The European Space Agency (ESA) has long-term plans to send humans, though they have yet to build a manned spacecraft. Roscosmos, the Russian Federal Space Agency, is also planning a manned Mars mission, with simulations (called Mars-500) having been completed in Russia back in 2011. The ESA is currently participating in these simulations as well.

In 2012, a group of Dutch entrepreneurs revealed plans for a crowdfunded campaign to establish a human Mars base, beginning in 2023. Known as MarsOne, the plan calls for a series of one-way missions to establish a permanent and expanding colony on Mars, which would be financed with the help of media participation.

Mars-manned-mission vehicle (NASA Human Exploration of Mars Design Reference Architecture 5.0) feb 2009. Credit: NASA
Mars-manned-mission vehicle (NASA Human Exploration of Mars Design Reference Architecture 5.0) Feb 2009. Credit: NASA

Other details of the MarsOne plan include sending a telecom orbiter by 2018, a rover in 2020, and the base components and its settlers by 2023. The base would be powered by 3,000 square meters of solar panels and the SpaceX Falcon 9 Heavy rocket would be used to launch the hardware. The first crew of 4 astronauts would land on Mars in 2025; then, every two years, a new crew of 4 astronauts would arrive.

On December 2nd, 2014, NASA’s Advanced Human Exploration Systems and Operations Mission Director Jason Crusan and Deputy Associate Administrator for Programs James Reuthner announced tentative support for the Boeing “Affordable Mars Mission Design“. Currently planned for the 2030s, the mission profile includes plans for radiation shielding, centrifugal artificial gravity, in-transit consumable resupply, and a return-lander.

SpaceX and Tesla CEO Elon Musk has also announced plans to establish a colony on Mars with a population of 80,000 people. Intrinsic to this plan is the development of the Mars Colonial Transporter (MCT), a spaceflight system that would rely of reusable rocket engines, launch vehicles and space capsules to transport humans to Mars and return to Earth.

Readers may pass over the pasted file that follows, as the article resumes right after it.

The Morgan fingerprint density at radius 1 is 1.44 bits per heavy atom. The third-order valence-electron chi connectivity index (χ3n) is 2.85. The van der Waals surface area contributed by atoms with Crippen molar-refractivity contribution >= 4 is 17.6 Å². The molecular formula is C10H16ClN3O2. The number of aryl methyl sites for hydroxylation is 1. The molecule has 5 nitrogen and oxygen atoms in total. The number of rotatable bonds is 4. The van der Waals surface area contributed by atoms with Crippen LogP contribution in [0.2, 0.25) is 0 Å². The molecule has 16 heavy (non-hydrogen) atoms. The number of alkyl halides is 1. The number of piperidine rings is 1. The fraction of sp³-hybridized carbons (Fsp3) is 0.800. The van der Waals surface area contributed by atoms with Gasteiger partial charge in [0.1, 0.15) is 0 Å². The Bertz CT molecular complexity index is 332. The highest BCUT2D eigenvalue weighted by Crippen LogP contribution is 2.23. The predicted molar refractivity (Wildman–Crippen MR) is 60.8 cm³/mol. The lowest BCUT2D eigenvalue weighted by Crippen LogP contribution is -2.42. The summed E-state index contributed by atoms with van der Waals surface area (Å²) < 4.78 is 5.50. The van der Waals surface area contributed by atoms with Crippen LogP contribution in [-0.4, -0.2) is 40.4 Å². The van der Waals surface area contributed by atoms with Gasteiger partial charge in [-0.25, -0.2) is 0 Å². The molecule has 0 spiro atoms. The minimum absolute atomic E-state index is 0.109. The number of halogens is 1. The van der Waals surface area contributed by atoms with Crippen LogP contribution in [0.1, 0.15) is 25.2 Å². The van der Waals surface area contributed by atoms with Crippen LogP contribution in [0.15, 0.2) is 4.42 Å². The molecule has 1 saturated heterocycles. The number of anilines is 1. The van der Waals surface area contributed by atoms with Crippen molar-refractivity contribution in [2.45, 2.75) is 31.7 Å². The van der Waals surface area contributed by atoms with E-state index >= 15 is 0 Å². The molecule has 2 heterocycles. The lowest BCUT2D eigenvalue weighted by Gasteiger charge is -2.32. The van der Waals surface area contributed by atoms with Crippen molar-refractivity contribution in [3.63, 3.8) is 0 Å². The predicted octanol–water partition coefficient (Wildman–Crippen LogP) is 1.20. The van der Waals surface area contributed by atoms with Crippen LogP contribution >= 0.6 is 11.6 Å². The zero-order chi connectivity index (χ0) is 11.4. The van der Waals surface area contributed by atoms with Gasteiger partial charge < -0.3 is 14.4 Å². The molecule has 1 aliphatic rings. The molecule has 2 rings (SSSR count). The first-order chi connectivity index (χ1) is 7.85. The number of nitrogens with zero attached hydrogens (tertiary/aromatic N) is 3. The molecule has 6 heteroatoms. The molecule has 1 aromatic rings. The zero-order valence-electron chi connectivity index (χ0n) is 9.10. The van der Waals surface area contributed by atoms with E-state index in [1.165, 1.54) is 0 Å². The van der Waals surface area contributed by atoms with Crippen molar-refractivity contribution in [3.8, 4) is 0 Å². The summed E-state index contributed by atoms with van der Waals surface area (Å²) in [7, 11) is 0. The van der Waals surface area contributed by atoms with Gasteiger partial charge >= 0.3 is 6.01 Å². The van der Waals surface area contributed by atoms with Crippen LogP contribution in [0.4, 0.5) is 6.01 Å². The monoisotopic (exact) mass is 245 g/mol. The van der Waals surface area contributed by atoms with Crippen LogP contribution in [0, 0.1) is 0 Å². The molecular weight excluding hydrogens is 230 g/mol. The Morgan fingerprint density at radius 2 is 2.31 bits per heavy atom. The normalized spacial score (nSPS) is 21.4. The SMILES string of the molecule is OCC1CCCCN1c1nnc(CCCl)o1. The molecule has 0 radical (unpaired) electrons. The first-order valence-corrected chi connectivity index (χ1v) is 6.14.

As of 2014, SpaceX has begun development of the large Raptor rocket engine for the Mars Colonial Transporter, and a successful test was announced in September of 2016. In January 2015, Musk said that he hoped to release details of the “completely new architecture” for the Mars transport system in late 2015.

In June 2016, Musk stated in the first unmanned flight of the Mars transport spacecraft would take place in 2022, followed by the first manned MCT Mars flight departing in 2024. In September 2016, during the 2016 International Astronautical Congress, Musk revealed further details of his plan, which included the design for an Interplanetary Transport System (ITS) and estimated costs.

There may come a day when, after generations of terraforming and numerous waves of colonists, that Mars will begin to have a viable economy as well. This could take the form of mineral deposits being discovered and then sent back to Earth for sale. Launching precious metals, like platinum, off the surface of Mars would be relatively inexpensive thanks to its lower gravity.

But according to Musk, the most likely scenario (at least for the foreseeable future) would involve an economy based on real estate. With human populations exploding all over Earth, a new destination that offers plenty of room to expand is going to look like a good investment.